Exhibit 6 includes a copy of a letter dated September 8, 1996 from Clark to Turner's alleged lover. This letter was also apparently mailed so that it would be received after the conjugal visit as well. At least, that is what is implied by a footnote at the end of the letter. In any event, there is absolutely nothing in the record that suggests that this letter, or the import of its contents, ever came into the possession of the DOCS. In this letter Clark, quoted verbatim, states, "I don't know how long this crazy relationship has lasted between you and Robin but all I really know is that I will end it and for good" and "She will pay first by rendering me with all her love, then the complete truth from her mouth about everything. Then you will pay dearly, by never being able to touch or to hold her in her tenderness or in your lustful idea of love, ever again". Claimant signed this letter "Sincerely Your Destroyer" and added a PS which reads, "May you (illegible) forever, because by the time that you would of received this letter. I have fulfilled my finale

Exhibit 6 also includes a letter from Clark to Turner, dated August 30, 1996 which, one infers, was written before he learned of the alleged affair. He ends the letter with "I love you with all of my heart" adding a PS that reads "I know in your heart you are really faithful to me. I love you baby" and a PSS which reads "Write back soon and hugs and kisses for Rhamel, for me".

There is absolutely nothing in the trial record which even intimates that any DOCS employee had an inkling of what these letters to Turner and to the alleged lover portend.

There are two exhibits in evidence which merit brief comment.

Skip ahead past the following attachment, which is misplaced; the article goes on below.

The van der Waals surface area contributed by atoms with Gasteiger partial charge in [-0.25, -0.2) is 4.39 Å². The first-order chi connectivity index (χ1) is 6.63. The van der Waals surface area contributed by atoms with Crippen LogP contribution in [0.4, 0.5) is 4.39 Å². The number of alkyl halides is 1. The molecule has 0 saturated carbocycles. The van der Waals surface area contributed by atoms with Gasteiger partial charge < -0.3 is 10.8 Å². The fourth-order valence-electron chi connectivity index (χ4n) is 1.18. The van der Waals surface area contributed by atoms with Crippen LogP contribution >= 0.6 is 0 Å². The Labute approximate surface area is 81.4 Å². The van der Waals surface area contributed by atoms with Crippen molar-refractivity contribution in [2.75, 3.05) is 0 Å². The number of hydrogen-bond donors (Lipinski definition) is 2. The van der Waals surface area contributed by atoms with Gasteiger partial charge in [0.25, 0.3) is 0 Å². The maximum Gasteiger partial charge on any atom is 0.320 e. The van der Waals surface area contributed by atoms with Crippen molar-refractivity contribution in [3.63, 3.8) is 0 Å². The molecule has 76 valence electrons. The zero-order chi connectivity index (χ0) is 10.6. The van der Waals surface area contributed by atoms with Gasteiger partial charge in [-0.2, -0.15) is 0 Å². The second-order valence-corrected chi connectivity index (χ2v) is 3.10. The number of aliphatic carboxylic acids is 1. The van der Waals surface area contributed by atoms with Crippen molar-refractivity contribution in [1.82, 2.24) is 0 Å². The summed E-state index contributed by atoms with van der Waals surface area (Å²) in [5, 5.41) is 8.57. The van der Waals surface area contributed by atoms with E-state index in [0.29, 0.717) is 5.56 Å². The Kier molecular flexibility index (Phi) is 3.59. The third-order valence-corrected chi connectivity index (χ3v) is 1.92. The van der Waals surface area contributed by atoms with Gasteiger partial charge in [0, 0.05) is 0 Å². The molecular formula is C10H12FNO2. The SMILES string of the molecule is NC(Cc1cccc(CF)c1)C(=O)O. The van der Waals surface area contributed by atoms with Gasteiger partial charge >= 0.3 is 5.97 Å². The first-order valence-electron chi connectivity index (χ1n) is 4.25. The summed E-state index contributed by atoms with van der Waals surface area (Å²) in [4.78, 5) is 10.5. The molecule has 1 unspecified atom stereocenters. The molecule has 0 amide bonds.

The first, Claimant's Exhibit 7, is a compilation of some medical records which Clark apparently obtained under the Freedom of Information Act in September of 1994 from the New York City Department of Health. The medical records are fragmented and contain the following entries, all presumably made sometime prior to September 1, 1994, after "HISTORY OF SELF MUTILATIONS", "cut wrist while high", Under "
Suicidal", "No Suicidal Ideation" and, at another point, under "SUICIDAL IDEATION", "Not currently feeling suicidal ideation, no intent".

The second exhibit, Claimant's Exhibit 4, is a DOCS printout of various records with regard to Clark. We find therein, "Clark is a career criminal and a predicate felony offender. A review of his criminal record indicates a pattern of assaults and larcenous offenses..." we also find an entry that on July 18, 1996 there was a "FMLY REUNION" at the E.C.F. The conjugal visit at the E.C.F. on September 21, 1996 which ended in tragedy is also described in Claimant's Exhibit 4 as a "FMLY REUNION".

From the foregoing it is reasonable to infer that Turner visited Clark on July 18, 1996 and, at that time, he did not suspect that she might be having an affair. This is borne out by the aforedescribed letter from Clark to Turner dated August 30, 1996.

A review of Claimant's Exhibits 4 and 7 simply enforces the view that there was absolutely nothing that DOCS employees knew, prior to the tragic murder/suicide, that would have denied or, if granted, canceled the conjugal visit.

The Claim is dismissed.


August 11, 2000
Binghamton, New York

Judge of the Court of Claims

Unless otherwise indicated, all quotations are from the Court's trial notes or from the trial electronic recording cassettes.